I'm looking at the following setup. A web application uses a REST API to communicate with the server. All API responses include Origin: *. For authorization Authorization: Bearer <token> is used. Access-Control-Allow-Headers: Authorization is also included for appropriate preflight requests.

As Origin: * is configured, modern browsers will not send authorization data, such as the bearer token.

This makes it impossible to use API requests across domains, which require authorization.

I'm struggling to justify, why this should be considered a vulnerability. It is bad practice to allow any origin. It could lead to data leakage, but not in this scenario.

Could this be exploited in another way, I'm not seeing right now, or is this in fact just bad practice and does not pose an actual threat?

EDIT: The CORS response headers are (Origin: * is a request header):

Access-Control-Allow-Origin: *
Access-Control-Allow-Headers: Authorization
  • What confuses me about your question is that Origin: is a request header. So it doesn't in any way alter the security-settings of the browser for that particular host. What are the actual CORS settings of the server? The actual response header which defines whether or not the Authorization header will be sent along with requests is "Access-Control-Allow-Credentials: ". But when Access-Control-Allow-Credentials is set to true, Access-Control-Allow-Origin cannot contain *, allowing any hosts making requests with credentials attached. – Martin Fürholz Jun 14 '19 at 14:04
  • Also, are you worried about the security of the server, or of the web application? – Martin Fürholz Jun 14 '19 at 14:07
  • @MartinFürholz, you're absolutely right. I've adjusted the post. – GarlicCheese Jun 17 '19 at 7:19

ACAO: * will prevent the browser from automatically sending any form of credentials, but that's only relevant for the kinds that the browser can actually send automatically (cookies and HTTP BASIC, DIGEST, and NTLM auth). HTTP auth does use the Authorization header, but not with a Bearer token. Because ACAH: Authorization is specified for both the pre-flight and the actual request, the caller is completely free to explicitly attach an Authorization header (with any value at all, including a Bearer token). The difference is that the caller needs to actually know the value to put in that header; it won't be automatically added by the browser.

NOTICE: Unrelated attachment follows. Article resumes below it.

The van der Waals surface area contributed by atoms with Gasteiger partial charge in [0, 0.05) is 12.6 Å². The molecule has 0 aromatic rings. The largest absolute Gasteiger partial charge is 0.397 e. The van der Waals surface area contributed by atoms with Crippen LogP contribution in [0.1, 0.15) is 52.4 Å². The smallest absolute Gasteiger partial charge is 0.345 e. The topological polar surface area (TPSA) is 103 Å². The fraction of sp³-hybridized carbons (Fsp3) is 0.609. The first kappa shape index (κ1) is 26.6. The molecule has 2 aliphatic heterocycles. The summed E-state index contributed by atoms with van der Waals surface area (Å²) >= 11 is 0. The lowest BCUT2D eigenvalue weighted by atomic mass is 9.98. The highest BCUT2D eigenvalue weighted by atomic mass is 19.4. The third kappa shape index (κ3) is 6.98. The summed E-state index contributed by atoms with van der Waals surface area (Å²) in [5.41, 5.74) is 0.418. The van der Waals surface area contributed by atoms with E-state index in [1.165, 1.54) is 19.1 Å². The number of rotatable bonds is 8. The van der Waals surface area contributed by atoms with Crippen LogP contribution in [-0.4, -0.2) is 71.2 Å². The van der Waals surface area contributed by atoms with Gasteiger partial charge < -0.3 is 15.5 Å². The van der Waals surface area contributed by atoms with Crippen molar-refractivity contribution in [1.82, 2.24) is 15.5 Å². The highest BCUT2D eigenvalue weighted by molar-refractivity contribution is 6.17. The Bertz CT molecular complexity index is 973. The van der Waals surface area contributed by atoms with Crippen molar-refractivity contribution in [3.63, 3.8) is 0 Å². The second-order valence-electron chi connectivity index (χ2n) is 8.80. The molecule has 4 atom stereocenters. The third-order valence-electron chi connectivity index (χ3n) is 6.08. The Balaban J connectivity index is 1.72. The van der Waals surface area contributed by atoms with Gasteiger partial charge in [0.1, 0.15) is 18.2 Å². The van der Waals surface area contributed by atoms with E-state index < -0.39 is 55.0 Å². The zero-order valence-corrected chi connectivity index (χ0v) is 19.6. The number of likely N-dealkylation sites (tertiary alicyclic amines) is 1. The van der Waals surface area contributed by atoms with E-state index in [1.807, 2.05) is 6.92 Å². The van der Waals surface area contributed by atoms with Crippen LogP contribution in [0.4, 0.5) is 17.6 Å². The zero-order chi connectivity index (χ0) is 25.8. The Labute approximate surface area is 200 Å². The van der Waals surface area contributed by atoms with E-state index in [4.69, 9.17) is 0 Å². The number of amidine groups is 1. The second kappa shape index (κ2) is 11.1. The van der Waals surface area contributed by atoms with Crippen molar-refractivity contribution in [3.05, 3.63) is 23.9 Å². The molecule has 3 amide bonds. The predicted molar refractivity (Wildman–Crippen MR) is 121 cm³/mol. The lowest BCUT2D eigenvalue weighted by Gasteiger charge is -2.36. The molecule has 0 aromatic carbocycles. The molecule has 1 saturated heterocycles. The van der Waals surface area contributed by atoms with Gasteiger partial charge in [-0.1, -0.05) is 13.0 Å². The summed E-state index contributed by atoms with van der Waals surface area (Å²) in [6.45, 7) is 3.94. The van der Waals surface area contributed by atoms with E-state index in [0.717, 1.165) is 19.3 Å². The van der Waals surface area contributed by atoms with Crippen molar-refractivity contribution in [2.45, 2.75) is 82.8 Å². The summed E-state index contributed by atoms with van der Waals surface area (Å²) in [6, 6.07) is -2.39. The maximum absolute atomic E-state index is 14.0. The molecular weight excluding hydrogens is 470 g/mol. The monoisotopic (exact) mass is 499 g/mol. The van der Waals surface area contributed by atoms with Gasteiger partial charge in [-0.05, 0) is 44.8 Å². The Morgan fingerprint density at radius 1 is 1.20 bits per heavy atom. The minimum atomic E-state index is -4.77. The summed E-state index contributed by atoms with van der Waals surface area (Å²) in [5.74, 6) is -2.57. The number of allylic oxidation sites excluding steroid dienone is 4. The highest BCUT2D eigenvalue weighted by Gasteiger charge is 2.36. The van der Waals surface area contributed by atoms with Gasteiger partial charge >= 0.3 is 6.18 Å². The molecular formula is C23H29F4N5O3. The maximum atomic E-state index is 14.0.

Given that the attacker would already need to know the bearer token and that the browser isn't automatically including any secrets with the request, there is no security vulnerability here at all. Allowing the browser to make such authorized requests from arbitrary origins is fine; it's exactly equivalent to the browser making a same-origin callback to its own server, and having the server send the request (which would ignore CORS because most HTTP client libraries don't even have a concept of the same-origin policy) and relay the response back to the browser. In other words, this is no greater security risk than any other web service protected with a Bearer token.

Of course, this is all assuming that the web service is supposed to be reachable from arbitrary addresses. If it's not - if for example it's only supposed to be reachable by one company - then it would make a little sense to restrict the allowed origins more tightly. Only a little, though, because anybody with an HTTP client library (and the bearer token, without which the attacker cannot do anything if the auth is otherwise solid) can make requests all day, unless there's also something like an IP whitelist.

The primary and critical part of the security of the service, as you've described it, is the bearer token. To a first approximation, nothing else matters.

With that said, there are of course many other potential vulnerabilities to check for. Obviously, you should verify that the Bearer tokens are at least as secret as the information they authorize access to; it's no good to require authorization to access a web service and then push the required authorization data to a Git repo, for example. Similarly, make sure the valid Bearer tokens cannot be guessed, brute-forced, or found via timing attack. There are lots of ways to screw up auth, and even more to screw up web services in general (is it available over HTTP, or via weak HTTPS cipher suites? Does it have deserialization or XML DTD vulns? Standard web security stuff).

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